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"Joseph Kermer" (UK)

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Verdi: Rigoletto [DVD]
Verdi: Rigoletto [DVD]
Dvd ~ Paolo Gavanelli

1 of 2 people found the following review helpful
4.0 out of 5 stars Very good but could have been even better, 10 Jan. 2012
This review is from: Verdi: Rigoletto [DVD] (DVD)
Although this is easily the best "Rigoletto" currently available on DVD, it leaves a feeling of slight disappointment. Musically, visually and in terms of dramatic truth the whole thing is quite brilliant. Sir Edward Downes conducts a performance of the score, both orchestrally and vocally, that it is hard to imagine ever being bettered; all aspects of the design - set, costumes, lighting - are wonderful (towards the end of "Caro nome del mio cor", for example, you could be looking at a Rembrandt painting); David McVicar's direction gives the work the kind of power and coherence that are too often lacking in this opera. And yet...

The disappointment lies in the inability of some of the cast to play their parts with real conviction. Marcello Alvarez is a wonderful singer but he simply can't act well enough to play the kind of Duke that the production calls for. All he ever manages to project is vague amiability when what is called for is a combination of preening egoism and vicious cruelty. In Act 1, in spite of having beautiful young and half naked women hanging on him, he looks as if he would rather be in a burger restaurant (it doesn't help that he is badly overweight). It's not that he doesn't try: he just can't do it. Graciela Araya's Maddalena is also very overweight and quite coarse looking. When you look at what is available in the court (surely these are not the altos and sopranos of the ROH chorus!), it just isn't credible that the Duke would go to Sparafucile's tavern for such a lump. Paolo Gavanelli has been much praised but I think his interpretation is quite superficial and lacks complexity or subtlety. Only Christine Schaefer seems to understand what her director wants and she delivers to perfection. In the final duet she acts Gavanelli right off the stage.

In spite of these drawbacks this is still the "Rigoletto" to have.
Comment Comment (1) | Permalink | Most recent comment: Feb 20, 2012 2:41 PM GMT

La Traviata: Salzburg Festival (Rizzi) [DVD] [2006]
La Traviata: Salzburg Festival (Rizzi) [DVD] [2006]
Dvd ~ Anna Netrebko
Price: £9.99

6 of 7 people found the following review helpful
5.0 out of 5 stars A "Traviata" for our times, 29 Dec. 2011
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This is the best "Traviata" I have seen. The whole performance is absolutely full of life and energy and is directed with great imagination and flair. Anna Netrebko puts her entire heart and soul into Violetta, singing and acting with an intensity and passion rarely encountered in opera. Her final moments are heartbreaking. Roland Villazon, another fine singer-actor, is an ideal Alfredo for her: the sexual chemistry between them really fizzes (and is still there at the end in the wings, when the two are waiting to take their bows) and he captures to perfection Verdi's blend of ardent young lover and petulant, immature young man. Thomas Hampson completes the picture with a truly chilling portrayal of Germont senior, Verdi's representative figure of bourgeois moral hypocrisy. He absolutely drips with self-righteousness and insincerity and, even at the end, conveys the feeling that his self-reproach is formulaic rather than genuine.

Willy Decker's non-naturalistic, feminist production wrenches the opera away from its usual unchallenging identity as 19th century "period piece" and turns it into something much more uncomfortable, disturbing even, and much more relevant to our own times. Of course, this does not go down well with dessicated canary fanciers, who do not understand theatre and regard an opera performance as the equivalent of an Associated Board grade exam. Ignore these people and side with the Salzburg audience, who give the show a prolonged and well-deserved standing ovation.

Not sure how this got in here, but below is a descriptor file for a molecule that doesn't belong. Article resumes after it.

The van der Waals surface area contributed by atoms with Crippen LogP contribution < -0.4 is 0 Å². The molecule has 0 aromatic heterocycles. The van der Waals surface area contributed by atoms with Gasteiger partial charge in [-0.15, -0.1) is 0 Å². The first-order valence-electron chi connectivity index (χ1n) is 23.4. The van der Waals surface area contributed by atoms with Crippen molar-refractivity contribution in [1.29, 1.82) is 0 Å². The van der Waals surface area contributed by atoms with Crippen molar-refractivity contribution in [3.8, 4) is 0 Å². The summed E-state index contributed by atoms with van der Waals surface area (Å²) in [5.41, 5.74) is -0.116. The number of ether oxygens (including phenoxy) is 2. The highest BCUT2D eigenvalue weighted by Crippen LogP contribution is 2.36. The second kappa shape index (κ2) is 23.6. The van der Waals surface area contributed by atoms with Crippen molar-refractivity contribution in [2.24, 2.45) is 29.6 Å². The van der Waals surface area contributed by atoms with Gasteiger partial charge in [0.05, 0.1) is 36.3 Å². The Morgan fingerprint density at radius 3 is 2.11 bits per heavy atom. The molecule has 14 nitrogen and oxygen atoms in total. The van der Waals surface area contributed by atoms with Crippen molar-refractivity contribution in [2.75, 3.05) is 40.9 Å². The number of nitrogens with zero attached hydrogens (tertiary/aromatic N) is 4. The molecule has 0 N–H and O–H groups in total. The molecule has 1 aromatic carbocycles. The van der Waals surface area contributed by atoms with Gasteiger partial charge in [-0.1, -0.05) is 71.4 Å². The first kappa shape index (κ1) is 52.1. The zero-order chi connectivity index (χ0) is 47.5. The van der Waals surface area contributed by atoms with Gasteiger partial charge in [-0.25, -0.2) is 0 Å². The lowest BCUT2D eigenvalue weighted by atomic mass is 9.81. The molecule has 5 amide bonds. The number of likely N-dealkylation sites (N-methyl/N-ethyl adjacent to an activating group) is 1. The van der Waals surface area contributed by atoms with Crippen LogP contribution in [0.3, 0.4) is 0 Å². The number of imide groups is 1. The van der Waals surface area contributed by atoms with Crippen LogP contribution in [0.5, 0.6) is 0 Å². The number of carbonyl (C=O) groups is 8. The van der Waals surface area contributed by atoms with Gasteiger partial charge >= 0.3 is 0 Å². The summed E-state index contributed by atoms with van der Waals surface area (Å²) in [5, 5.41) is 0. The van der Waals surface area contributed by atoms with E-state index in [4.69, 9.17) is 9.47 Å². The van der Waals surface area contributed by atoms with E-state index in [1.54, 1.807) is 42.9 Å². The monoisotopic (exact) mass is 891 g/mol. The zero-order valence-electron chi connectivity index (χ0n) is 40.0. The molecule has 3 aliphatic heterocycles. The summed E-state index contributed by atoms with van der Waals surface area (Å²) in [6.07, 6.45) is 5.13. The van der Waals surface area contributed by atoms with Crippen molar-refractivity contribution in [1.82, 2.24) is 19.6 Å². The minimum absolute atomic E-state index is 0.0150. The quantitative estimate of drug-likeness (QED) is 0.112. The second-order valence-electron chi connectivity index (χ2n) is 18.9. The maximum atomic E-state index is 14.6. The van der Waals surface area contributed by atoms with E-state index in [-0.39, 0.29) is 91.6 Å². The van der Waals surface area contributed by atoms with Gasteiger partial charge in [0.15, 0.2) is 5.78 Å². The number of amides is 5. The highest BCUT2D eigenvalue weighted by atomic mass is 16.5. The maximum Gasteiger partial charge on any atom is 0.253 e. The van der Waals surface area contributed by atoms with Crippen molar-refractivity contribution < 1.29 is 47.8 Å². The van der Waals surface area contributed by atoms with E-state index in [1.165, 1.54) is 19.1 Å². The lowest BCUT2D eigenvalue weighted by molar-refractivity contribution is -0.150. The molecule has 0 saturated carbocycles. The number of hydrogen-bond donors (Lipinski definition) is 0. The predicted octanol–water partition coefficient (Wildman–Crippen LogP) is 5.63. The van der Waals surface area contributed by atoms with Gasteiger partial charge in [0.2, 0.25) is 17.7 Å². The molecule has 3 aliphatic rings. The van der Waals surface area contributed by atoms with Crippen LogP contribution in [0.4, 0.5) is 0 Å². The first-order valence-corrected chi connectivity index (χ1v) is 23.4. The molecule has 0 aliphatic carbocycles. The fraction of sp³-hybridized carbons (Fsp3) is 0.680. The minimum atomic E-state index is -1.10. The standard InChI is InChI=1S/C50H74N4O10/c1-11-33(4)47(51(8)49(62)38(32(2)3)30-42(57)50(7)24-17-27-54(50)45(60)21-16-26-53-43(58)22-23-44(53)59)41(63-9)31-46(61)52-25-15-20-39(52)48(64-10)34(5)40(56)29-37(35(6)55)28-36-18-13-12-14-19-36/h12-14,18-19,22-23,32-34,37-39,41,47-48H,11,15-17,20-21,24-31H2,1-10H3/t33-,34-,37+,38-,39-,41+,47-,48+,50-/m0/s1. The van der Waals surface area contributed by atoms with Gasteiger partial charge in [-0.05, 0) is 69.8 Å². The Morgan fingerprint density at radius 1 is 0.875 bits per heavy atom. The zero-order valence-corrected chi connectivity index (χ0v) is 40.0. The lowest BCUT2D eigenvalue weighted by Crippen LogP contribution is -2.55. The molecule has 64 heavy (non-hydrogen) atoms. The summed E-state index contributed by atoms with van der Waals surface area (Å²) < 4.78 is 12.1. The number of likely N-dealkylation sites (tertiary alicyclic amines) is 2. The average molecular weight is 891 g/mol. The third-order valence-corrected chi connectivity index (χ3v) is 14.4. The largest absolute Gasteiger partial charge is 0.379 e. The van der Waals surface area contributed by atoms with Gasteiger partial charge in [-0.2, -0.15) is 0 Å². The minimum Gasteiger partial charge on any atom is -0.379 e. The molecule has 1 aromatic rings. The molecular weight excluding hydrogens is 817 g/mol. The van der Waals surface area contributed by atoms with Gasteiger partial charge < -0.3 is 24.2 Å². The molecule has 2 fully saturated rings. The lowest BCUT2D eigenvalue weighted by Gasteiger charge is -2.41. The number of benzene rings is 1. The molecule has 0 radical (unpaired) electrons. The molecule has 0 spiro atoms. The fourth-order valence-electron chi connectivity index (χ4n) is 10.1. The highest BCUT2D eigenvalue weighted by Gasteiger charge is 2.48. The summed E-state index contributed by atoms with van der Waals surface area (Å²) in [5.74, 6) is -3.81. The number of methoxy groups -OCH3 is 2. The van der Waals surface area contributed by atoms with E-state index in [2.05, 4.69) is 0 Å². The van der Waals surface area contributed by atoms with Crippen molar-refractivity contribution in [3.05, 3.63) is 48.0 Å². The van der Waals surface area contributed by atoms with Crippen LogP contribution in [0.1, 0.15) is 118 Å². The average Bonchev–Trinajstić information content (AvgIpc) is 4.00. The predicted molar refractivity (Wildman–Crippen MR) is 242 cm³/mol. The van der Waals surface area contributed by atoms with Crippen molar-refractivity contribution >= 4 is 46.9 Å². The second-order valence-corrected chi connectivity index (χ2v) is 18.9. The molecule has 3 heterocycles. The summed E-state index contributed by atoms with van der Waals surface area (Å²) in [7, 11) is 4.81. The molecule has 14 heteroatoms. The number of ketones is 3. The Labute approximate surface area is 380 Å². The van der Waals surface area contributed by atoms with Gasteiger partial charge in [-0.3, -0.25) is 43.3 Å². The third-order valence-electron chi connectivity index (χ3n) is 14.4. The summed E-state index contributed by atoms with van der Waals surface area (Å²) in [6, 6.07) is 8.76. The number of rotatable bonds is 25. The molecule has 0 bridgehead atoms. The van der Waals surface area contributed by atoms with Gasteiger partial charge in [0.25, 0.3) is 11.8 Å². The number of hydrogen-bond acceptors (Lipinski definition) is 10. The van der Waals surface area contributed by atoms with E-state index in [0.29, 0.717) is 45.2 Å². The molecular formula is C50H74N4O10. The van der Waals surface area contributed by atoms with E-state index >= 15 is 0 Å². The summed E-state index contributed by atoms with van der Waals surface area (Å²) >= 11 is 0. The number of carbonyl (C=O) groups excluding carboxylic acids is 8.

Incidentally, although Amazon advertises this DVD as NTSC Region 1, the copy I obtained (from Moviemars) is Region 0 and is fully PAL compatible. Maybe Amazon should take another look?

Donizetti: Lucia di Lammermoor / Netrebko, Beczala, Kwiecien, Metropolitan Opera (2009) [DVD] [NTSC]
Donizetti: Lucia di Lammermoor / Netrebko, Beczala, Kwiecien, Metropolitan Opera (2009) [DVD] [NTSC]
Dvd ~ Poitr Beczala
Price: £18.11

12 of 16 people found the following review helpful
2.0 out of 5 stars A lifeless let-down, 9 Dec. 2011
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Although the singing and orchestral playing in this production are fine ("bel canto" obsessives may disagree but they're welcome) the overall effect is very disappointing. Director Mary Zimmerman tries to avoid the melodramatic excesses of Donizetti's old war horse but, by failing to create a believable alternative, squeezes all the life out of the opera. As played by Anna Netrebko, Lucia is so buttoned up and contained (literally in extremely unflattering costumes, which make her look anything but girlish) as to be of no serious interest as a character and one might suspect Netrebko of merely going through the motions were it not for the fact that her successor in the role - Natalie Dessay - has since been criticised for exactly the same failing. As both these singers are also very fine actresses, it is clear that they were following Zimmermann's orders in failing outwardly to communicate Lucia's gradual descent into breakdown and madness. This lifeless restraint is also a problem for the chorus. When Lucia appears in her bloodstained dress, their lack of reaction is quite ridiculous: you would think she had merely committed a social faux pas. The leading men are more energetic but Beczala's Edgardo does not remotely cut it as an ardent young lover; indeed, there is practically no sexual chemistry between him and Netrebko. Kwicien, on the other hand, plays Enrico as a pantomime villain and only wants a cork moustache to complete the picture. He seems to belong in an altogether different production, as do the ridiculous ghosts.